A Tale of 2 Cities, part deux

Posted by Mike Mason

May 29, 2012 11:55:00 AM

Timmy's Story pt. 2, or "How to Fix the RFP Spam Problem"

Last week, I introduced you to the story of Timmy, the hotel sales manager whose big dreams were dashed on the rocky shoreline of online RFPs.

Timmy's problem was that he couldn't figure out which eRFPs he should invest his time on, because most eRFPs are sent to large numbers of hotels and ask a lot of questions. Timmy knew that, as a result, he had no shot at booking these, so he went into autopilot and just responded without much thought. The result on the meeting planner’s side is late or incomplete bids, or in some cases, no bids at all.

But it doesn’t have to be this way. Here's the key: Think of your site selection process in terms of steps, where each step narrows the field of hotels and at the same time, asks the hotels to work harder. By taking this tiered approach and asking more of hotels as their chances grow (each cut reducing the number of hotels, and increasing the remaining hotels’ chance of booking), you’re telling sales managers, “Hey, you’re part of the in-crowd -- the chosen few," which dramatically shifts their attention span and directs it right at you. The result is that you will be far more likely to get their best because they know they have a real chance at booking your meeting.

Here’s a suggested path you might consider for your next meeting.

Step 1: Search broadly. Get room rates, F&B minimums, room rental and a yes or no to the question of sleeping room and meeting space availability. Send to 10 – 12 hotels. (This is not the time to get them to respond to your concessions, agree to your addendum, or assign meeting room names. I promise, if you wait, you’ll get far more value later on.)

Step 2: Narrow your search. Based on the first pass of availability and rates, reduce the number of hotels down to five – seven.

Step 3: Inform the hotels. Sales Managers, start your engines! This is where you begin to energize those salespeople. Tell the hotels that made the cut and also let them know who else is on the short-list. Be sure to notify the others that they didn’t make the cut.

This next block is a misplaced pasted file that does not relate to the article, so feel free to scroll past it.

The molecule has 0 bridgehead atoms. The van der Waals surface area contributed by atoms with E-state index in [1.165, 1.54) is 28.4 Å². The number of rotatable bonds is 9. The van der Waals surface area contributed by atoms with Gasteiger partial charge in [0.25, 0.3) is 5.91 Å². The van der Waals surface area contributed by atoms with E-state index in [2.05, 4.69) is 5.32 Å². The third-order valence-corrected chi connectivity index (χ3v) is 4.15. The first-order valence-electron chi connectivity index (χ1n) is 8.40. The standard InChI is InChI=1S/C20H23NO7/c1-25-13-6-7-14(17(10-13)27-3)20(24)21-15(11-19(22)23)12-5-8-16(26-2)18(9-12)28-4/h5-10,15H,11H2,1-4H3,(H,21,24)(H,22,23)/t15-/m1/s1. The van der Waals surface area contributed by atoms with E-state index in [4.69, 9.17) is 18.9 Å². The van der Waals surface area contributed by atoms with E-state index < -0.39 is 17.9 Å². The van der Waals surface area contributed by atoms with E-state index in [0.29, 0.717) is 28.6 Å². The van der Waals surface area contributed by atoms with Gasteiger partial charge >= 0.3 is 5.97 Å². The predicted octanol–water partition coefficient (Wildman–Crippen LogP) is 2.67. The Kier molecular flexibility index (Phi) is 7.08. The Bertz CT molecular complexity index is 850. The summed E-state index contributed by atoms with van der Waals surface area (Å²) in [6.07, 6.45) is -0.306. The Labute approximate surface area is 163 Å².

Step 4: Put your chosen hotels to work. Open up the dialogue and connect. It’s also time to give your “chosen few” more information on your meeting, to include your concession requests, addendums, etc.

Step 5: Narrow again. Yes, that’s right. One more cut down to your top three is critical to getting the most out of your hotel relationships. Imagine the excitement of those three salespeople when they hear they’ve made it. I’ve been there, and I can tell you by that point I was driven to win the business.

Once you’ve completed this five-step process, you’ll have all the information you need to select the best offer. Make your decision with confidence, pop champagne with the winner, and let the others down quickly so they can move on.

This path will save you time and it will ensure that you get the right information and the best offers from the right hotels at the right time along the path.. And that, in turn, will ensure that you get the best possible outcome, because the effort at each step – both yours and the hotel salespeople’s – is equal to the opportunity.

Plus, remember Timmy? He’s a real person, and a really good guy. You’ll help him make his dreams come true. Now that’s some good karma.

Zen On.


great-meeting-request-trans-bkg.png

Download our FREE Meeting Planner Guide To GREAT Meeting RFPs

 

Download the free guide and you'll learn to:

  • Book your meeting with the hotel you really want
  • Get complete bids from hotels on the first try
  • How the hotel sales process works
  • How to create a GREAT eRFP

 

Topics: RFP Tips

Subscribe to Updates

Recent Posts